Faded Gigolo — some good news for Woody Allen

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One would not expect to describe a film about a male gigolo as charming or heart-warming but Faded Gigolo is both. John Turturro keeps the tone light, the setting realistic and the characters believable. Set in a New York rarely glimpsed on film, there are cramped, run-down apartments in a Jewish neighborhood that feel lived-in and contrast nicely with the light and art-filled lofts that the wealthy women occupy. A fairy tale of easy money that’s kept grounded with John Turturro’s performance as a “man’s man” but not a “pretty boy”. A charmer who can not only arrange flowers but also knows how to tango and speak a little french, his character would be catnip to many women; wealthy or otherwise!

The incongruity of Woody Allen playing a pimp gives the story some charm and humor. John Turturro wrote, directed and stars in the film. But the initial spark came from a surprising connection between Turturro and Allen: “I was just thinking about something for Woody and me, since we both share the same barber and he always kept telling me, ‘You guys should do something together,’” Turturro says. http://insidemovies.ew.com/2013/12/20/john-turturro-woody-allen-fading-gigolo-poster-premiere/

There are no graphic sex scenes, no dramatic revelations that don’t fit the plot and though there is a romance at the heart of the film, it’s not resolved in an expected way. There are some fabulous costumes worn by Sharon Stone and Sofia Vargas that make for great eye-candy and a gentle tone throughout the film that leaves you smiling and glad you’ve spent time with these characters.

Rating: 3 glasses of wine out of five

Does not pass the Bechdel Test

“Blue Jasmine” — Lovely scent but where’s the substance?

Woody Allen’s latest production was filmed in San Francisco, and what a joy it is, to see our fair city featured on the big screen!  Look, there’s the Mission!  Wow, look at that skyline!  To hear big-name actors referring to Marin and see them walking along the Marina Green is a thrill.  Now, if only the film itself were as thrilling…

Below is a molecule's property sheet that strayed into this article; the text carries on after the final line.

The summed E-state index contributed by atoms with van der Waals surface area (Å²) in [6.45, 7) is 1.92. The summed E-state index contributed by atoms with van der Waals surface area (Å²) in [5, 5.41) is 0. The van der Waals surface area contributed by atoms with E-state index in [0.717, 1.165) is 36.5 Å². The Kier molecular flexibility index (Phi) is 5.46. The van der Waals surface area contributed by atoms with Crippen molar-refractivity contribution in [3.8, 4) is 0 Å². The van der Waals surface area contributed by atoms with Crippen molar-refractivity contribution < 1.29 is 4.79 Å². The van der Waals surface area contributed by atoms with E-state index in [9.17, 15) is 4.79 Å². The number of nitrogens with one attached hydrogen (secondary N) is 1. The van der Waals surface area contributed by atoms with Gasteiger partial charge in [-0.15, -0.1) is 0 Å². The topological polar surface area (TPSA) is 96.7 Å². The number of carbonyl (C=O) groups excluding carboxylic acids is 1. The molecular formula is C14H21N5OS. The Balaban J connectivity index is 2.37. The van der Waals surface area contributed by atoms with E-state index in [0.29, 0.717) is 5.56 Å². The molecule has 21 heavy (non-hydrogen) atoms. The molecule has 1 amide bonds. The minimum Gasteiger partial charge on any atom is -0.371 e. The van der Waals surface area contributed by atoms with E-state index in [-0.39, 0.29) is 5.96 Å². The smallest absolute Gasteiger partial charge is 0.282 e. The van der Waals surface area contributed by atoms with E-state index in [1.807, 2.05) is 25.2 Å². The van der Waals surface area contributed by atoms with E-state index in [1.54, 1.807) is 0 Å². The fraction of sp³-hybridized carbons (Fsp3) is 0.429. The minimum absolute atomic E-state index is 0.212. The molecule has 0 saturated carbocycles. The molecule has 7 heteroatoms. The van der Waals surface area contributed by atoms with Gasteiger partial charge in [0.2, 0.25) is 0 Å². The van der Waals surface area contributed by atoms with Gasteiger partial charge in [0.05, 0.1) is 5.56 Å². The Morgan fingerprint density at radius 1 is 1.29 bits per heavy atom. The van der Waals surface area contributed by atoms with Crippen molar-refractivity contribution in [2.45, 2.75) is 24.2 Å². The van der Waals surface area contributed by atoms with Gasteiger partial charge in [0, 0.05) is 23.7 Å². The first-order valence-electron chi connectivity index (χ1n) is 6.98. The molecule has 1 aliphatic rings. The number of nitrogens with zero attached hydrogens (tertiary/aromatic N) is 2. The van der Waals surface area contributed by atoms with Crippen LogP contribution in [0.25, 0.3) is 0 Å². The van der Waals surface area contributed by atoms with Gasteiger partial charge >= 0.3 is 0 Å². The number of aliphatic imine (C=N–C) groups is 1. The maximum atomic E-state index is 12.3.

Cate Blanchett wears her Chanel suit and pearls like a suit of armor as she strides through the film swilling vodka and Xanax trying to ward off panic attacks.  Just how much compassion you feel for this brittle, broken woman of means who’s lost everything, will color how you view this film.  Jasmine has been a pampered New York socialite who turned a blind eye to her husband’s philandering and nefarious money-making schemes.  More than Blue;  Jasmine is both desperate and damaged.  Forced to move in with her sister in San Francisco, it may as well have been New Orleans for all of the references to “Streetcar Named Desire”!

Jasmine swans about in her haute couture, all the while struggling to survive in a world that she’s had little or no experience of – -the world the rest of us inhabit.  Blanchett plays this “Blanche” character as a fragile bird, her fluttering hands grasping the walls as if to keep from falling and on the verge of a nervous breakdown.  There are two “Stanley” characters in this film, both lovers of Jasmine’s sister, Ginger. Her current beau, Chili, played by Bobby Cannavale, even has a shouty scene wearing a sweat-stained wife-beater t-shirt.

Sally Hawkins gives the  film’s only sympathetic performance as Jasmine’s adopted sister, Ginger.  A working class woman with a heart of gold, Ginger has forgiven her sister’s mean-spirited ways.  She tries to help Jasmine even as Jasmine continues to belittle her and her life.  While the majority of the characters seem like stereotypes with little depth, Ginger is a caring person who’s given substance through her connections with other people.  Like “Stella”, she’s made some poor choices but Sally Hawkins gives her a warmth that stands in strong contrast to the cold, self-centered Jasmine.

As much as I applaud Woody Allen for giving women complex central roles in his films (http://www.nytimes.com/2013/07/21/movies/woody-allens-distinctive-female-characters.html?pagewanted=all&_r=0), some of his characters act so neurotic that it’s a challenge to spend cinematic time with them.

Interesting to note: Alec Baldwin played the “Stanley” role in a film version of “Streetcar” and now, here he is, playing another villain to the Blanche character.  He gives a great performance as the sophisticated swindler.  Baldwin and Blanchett have good chemistry as the married, jet-setting New Yorkers; their final scene is one of the best in the entire film.  Blanchett is mesmerizing in the role but by not giving her character a single positive trait, Woody Allen has created a woman to be scorned or pitied but not someone the audience can relate to or root for…

As much as it’s a delight to see San Francisco on the big screen;  Blue Jasmine is full of undeveloped characters and unbelievable premises.  It’s great to see so many stars in interesting roles but some of the performances take away from the narrative and the children are moved about like props on a stage.  In “Streetcar”, Blanche is carted off to a sanitarium while her sister returns to her rough-and-tumble Stanley.   Blue Jasmine repeats that scenario but doesn’t offer even that safety net for our night-blooming Jasmine.

And here’s a great article about the scary possibility of bag lady future: http://www.nytimes.com/2013/09/15/magazine/the-fear-that-dare-not-speak-its-name.html?pagewanted=all&_r=0

Rating: 2 shots of vodka–perhaps an expensive one on the rocks with a twist, followed by shot-gut vodka swigged directly from the bottle